Wednesday, May 25, 2016

The Current Cinema 16.4

The Nice Guys

Deconstructive. Self deprecating. Knowingly subversive. Whatever one wants to label Shane Black's "The Nice Guys", I'm all for it. Finally, after so many knock offs, he gives us a stone cold, raucous 'sun noir' that not only dips into the 70's title font bucket, but seems to fall in love with the overall hazy, sun-drenched milieu of the times just as easily. Like the best of the genre (i.e. Altman's "The Long Goodbye", Aldrich's "Hustle", Mulligan's "The Nickel Ride" or Bogdanovich's "Paper Moon" which trust me will make more sense once you've seen both films), Black's film ambles, waddles and hints at so many prevailing winds of attitude, 'hippiedom' and culture clashes that the basic story of two private investigators (Russell Crowe and Ryan Gosling) trying to locate a missing girl becomes secondary to the effort. It's the oblique journey and not the straight up conclusion that makes this and fellow neo-noirs so compelling and immersive. Like the visual style of the film- which is often more inclined to tail off from the narrative and hover over some Los Angeles landmark or take more joy in the nighttime valley of lights that is hypnotic 1977 Los Angeles- "The Nice Guys" challenges our expectations of a "thriller" and provides us something much more interesting and non derivative. Black's script is tone perfect, darkly humorous (i.e. a man on stilts receiving a very random bullet) and whip smart. Oh, and it does get around to solving the central mystery which is just another satisfactory tentacle to the film's pleasures.


A Bigger Splash

Luca Guadagnino's "A Bigger Splash" works best in the first two-thirds when it's unmoored from any real narrative drive, its camera careening and tracking and swiveling to follow four aimless, sensational and dance frenzied set of people in the Italian countryside. That two of the people were once lovers (Tilda Swinton and Ralph Fiennes) and the other two include the new boyfriend (Mattias Schoenarts) and daughter (Dokata Johnson) of the ex-pat couple only heightens the slow burn tension. It's in the final act- when all the swirling aspects of jealousy and passive aggressiveness finally rear their heads- that surprisingly "A Bigger Splash" loses its spark. The image of a hidden restaurant carved into the side of a field mountain or the way Fiennes looks directly into the cameras as he preens and dances to The Rolling Stones "Emotional Rescue" give the film an embellished energy that can't be matched in its finale. Yet, like his previous film "I Am Love", Guadagnino's stylish creativity behind the camera reveal a talent who still has some great masterpiece inside him.


The Other Side ( Louisiana)

Italian Roberto Minervini seems to be one of the few international directors burrowing his foreign gaze on the marginal quarters of the U.S. His "Texas trilogy" of films (which includes the well respected film "Stop the Pounding Heart" which I haven't seen yet) will be highly circumspect from a native Texan such as myself, but his latest film "The Other Side" has me curious. Following a family of down-and-out grungy drug users, alcoholics and general roustabouts in the far reaches of the Louisiana bayou, it's a film that claims to be a 'documentary', but I seriously doubt its hybrid approach. Too many scenes feel compromised for dramatic effect... as if its one big bayou freak show put on for the red flashing lights on the camera. Even more dubious is the abrupt tangent the film embarks upon during its final twenty minutes, leaving the family behind and turning its focus on a group of military survivalists teaching each other how to deal with the impending apocalypse. There's plenty of drinking, shooting guns and Obama-swearing as "The Other Side" shifts towards a more radical approach of low-income American miserablism. As if the first half didn't hammer home the idea of suffocated lifestyle in this otherworldly part of the U.S. the second half doesn't provide much hope either. Maybe the whole thing is a Harmony Korine-like hoax.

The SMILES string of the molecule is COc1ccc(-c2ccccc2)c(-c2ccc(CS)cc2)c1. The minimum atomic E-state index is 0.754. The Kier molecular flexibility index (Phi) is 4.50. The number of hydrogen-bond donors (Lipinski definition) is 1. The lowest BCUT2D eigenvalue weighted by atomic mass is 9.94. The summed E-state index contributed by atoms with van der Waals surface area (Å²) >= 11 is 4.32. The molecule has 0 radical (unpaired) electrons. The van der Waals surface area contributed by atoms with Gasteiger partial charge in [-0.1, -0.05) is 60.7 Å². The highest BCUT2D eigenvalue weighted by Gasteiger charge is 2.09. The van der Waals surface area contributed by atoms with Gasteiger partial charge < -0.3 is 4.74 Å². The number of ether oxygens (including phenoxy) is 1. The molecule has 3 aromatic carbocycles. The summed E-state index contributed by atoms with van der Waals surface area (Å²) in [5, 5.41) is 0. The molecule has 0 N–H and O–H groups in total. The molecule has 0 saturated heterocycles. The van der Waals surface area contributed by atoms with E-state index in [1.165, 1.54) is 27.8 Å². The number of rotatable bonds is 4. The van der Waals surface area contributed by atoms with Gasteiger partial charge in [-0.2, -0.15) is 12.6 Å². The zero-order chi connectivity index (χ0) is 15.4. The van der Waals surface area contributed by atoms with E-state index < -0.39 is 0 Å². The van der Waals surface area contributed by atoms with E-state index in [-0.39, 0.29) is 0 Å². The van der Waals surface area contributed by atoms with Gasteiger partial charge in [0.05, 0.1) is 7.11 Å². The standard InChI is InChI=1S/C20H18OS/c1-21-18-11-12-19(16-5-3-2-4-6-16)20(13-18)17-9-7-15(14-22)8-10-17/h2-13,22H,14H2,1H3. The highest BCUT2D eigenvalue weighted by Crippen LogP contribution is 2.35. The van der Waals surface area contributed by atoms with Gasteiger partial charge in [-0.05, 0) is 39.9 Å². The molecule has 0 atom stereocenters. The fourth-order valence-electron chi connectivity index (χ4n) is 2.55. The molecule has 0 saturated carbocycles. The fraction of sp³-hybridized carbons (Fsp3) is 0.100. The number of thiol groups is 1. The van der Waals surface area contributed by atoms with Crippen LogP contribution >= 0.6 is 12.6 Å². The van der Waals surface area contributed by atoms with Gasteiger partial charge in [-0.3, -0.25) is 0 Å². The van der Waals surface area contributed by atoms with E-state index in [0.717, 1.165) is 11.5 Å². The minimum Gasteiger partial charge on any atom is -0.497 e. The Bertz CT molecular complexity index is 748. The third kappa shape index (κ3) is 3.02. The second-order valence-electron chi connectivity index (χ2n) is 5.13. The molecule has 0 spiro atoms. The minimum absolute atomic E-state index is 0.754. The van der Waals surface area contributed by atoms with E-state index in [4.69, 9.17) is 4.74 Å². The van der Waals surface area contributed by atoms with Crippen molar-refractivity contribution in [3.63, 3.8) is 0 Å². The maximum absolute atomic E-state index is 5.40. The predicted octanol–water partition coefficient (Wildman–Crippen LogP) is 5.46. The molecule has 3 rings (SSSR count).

The Lobster

A film I admire more than like. Review on Dallas Film Now


Belladonna of Sadness

Based on a mid ninteenth century about witchcraft and not released in this country for over 30 years, this "adult" cartoon weaves a heartbreaking and eye-popping tale. Full review on Dallas Film Now.


Wednesday, May 18, 2016

Tuesday, May 10, 2016

An Appreciation: Elia Kazan

A Tree Grows In Brooklyn (1945) **1/2- Kazan's debut film doesn't contain the amateur dazzle of say Nicholas Ray or John Huston, but its a different animal all together. More of a social family drama about the effects of lower income life on young Francie (Peggy Ann Garner), her face is so emotive against a world of weak and flawed adults that she carries the film on her thin shoulders.


Boomerang (1947) *1/2 - I realize this is Hollywood post World War II and its hard to expect bone-shattering authenticity from its films of the time, but "Boomerang" feels disjointed, limp and way too left-leaning to be taken seriously as either a police procedural or an expose of small Northeastern town political skulduggery. By the time district attorney Dana Andrews self-implodes his own case and begins to rally for the criminal he's prosecuting, I lost hope for anything short of liberal panhandling.


The Sea of Grass (1947) *** - Not quite a western, but a soap opera set within the confines of a western with Katherine Hepburn falling in love and having children with two men (Spencer Tracey and Robert Walker) which causes all sorts of uproar. One can still feel Kazan searching for himself. Not everything works with "The Sea of Grass", but it is commendable for the way it grapples with some risque material and dares to follow the path of destruction across the generations of children trying to cope with the predicament laid at their feet by their parents.


Gentleman's Agreement (1947) ** - Respectable drama that grapples with some sensitive and intelligent themes- i.e. Gregory Peck writing a story on the prevalence of Antisemitism in the U.S.- yet the screenplay and performances understands its self-importance early on and devolve into a series of overblown, stagey monologues. One can feel Kazan trying to find his footing as social commentator.